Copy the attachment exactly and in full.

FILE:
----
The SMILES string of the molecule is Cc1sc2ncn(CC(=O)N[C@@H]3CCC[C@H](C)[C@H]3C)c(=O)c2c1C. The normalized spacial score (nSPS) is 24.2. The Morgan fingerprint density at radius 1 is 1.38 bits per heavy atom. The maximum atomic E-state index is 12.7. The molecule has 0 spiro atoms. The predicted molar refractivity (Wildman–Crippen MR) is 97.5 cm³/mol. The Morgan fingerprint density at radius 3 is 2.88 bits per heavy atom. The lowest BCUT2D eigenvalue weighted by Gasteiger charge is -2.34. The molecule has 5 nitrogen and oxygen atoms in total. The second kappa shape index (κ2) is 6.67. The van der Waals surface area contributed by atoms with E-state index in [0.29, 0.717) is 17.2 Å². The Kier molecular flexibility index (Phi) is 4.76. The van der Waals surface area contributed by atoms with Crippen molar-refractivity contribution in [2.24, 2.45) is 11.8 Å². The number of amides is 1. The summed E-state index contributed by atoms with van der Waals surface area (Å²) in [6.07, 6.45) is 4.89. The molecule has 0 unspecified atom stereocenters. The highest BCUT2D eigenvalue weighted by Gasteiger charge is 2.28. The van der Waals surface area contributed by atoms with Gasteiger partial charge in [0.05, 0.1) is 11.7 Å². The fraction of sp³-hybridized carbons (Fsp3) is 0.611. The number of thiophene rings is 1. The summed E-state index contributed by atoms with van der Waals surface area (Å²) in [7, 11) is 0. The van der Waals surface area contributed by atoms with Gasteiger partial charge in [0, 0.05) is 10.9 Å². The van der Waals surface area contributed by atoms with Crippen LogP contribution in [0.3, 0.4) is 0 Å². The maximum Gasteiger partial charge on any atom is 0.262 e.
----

The SMILES string of the molecule is Cc1sc2ncn(CC(=O)N[C@@H]3CCC[C@H](C)[C@H]3C)c(=O)c2c1C. The normalized spacial score (nSPS) is 24.2. The Morgan fingerprint density at radius 1 is 1.38 bits per heavy atom. The maximum atomic E-state index is 12.7. The molecule has 0 spiro atoms. The predicted molar refractivity (Wildman–Crippen MR) is 97.5 cm³/mol. The Morgan fingerprint density at radius 3 is 2.88 bits per heavy atom. The lowest BCUT2D eigenvalue weighted by Gasteiger charge is -2.34. The molecule has 5 nitrogen and oxygen atoms in total. The second kappa shape index (κ2) is 6.67. The van der Waals surface area contributed by atoms with E-state index in [0.29, 0.717) is 17.2 Å². The Kier molecular flexibility index (Phi) is 4.76. The van der Waals surface area contributed by atoms with Crippen molar-refractivity contribution in [2.24, 2.45) is 11.8 Å². The number of amides is 1. The summed E-state index contributed by atoms with van der Waals surface area (Å²) in [6.07, 6.45) is 4.89. The molecule has 0 unspecified atom stereocenters. The highest BCUT2D eigenvalue weighted by Gasteiger charge is 2.28. The van der Waals surface area contributed by atoms with Gasteiger partial charge in [0.05, 0.1) is 11.7 Å². The fraction of sp³-hybridized carbons (Fsp3) is 0.611. The number of thiophene rings is 1. The summed E-state index contributed by atoms with van der Waals surface area (Å²) in [7, 11) is 0. The van der Waals surface area contributed by atoms with Gasteiger partial charge in [0, 0.05) is 10.9 Å². The van der Waals surface area contributed by atoms with Crippen LogP contribution in [0.3, 0.4) is 0 Å². The maximum Gasteiger partial charge on any atom is 0.262 e.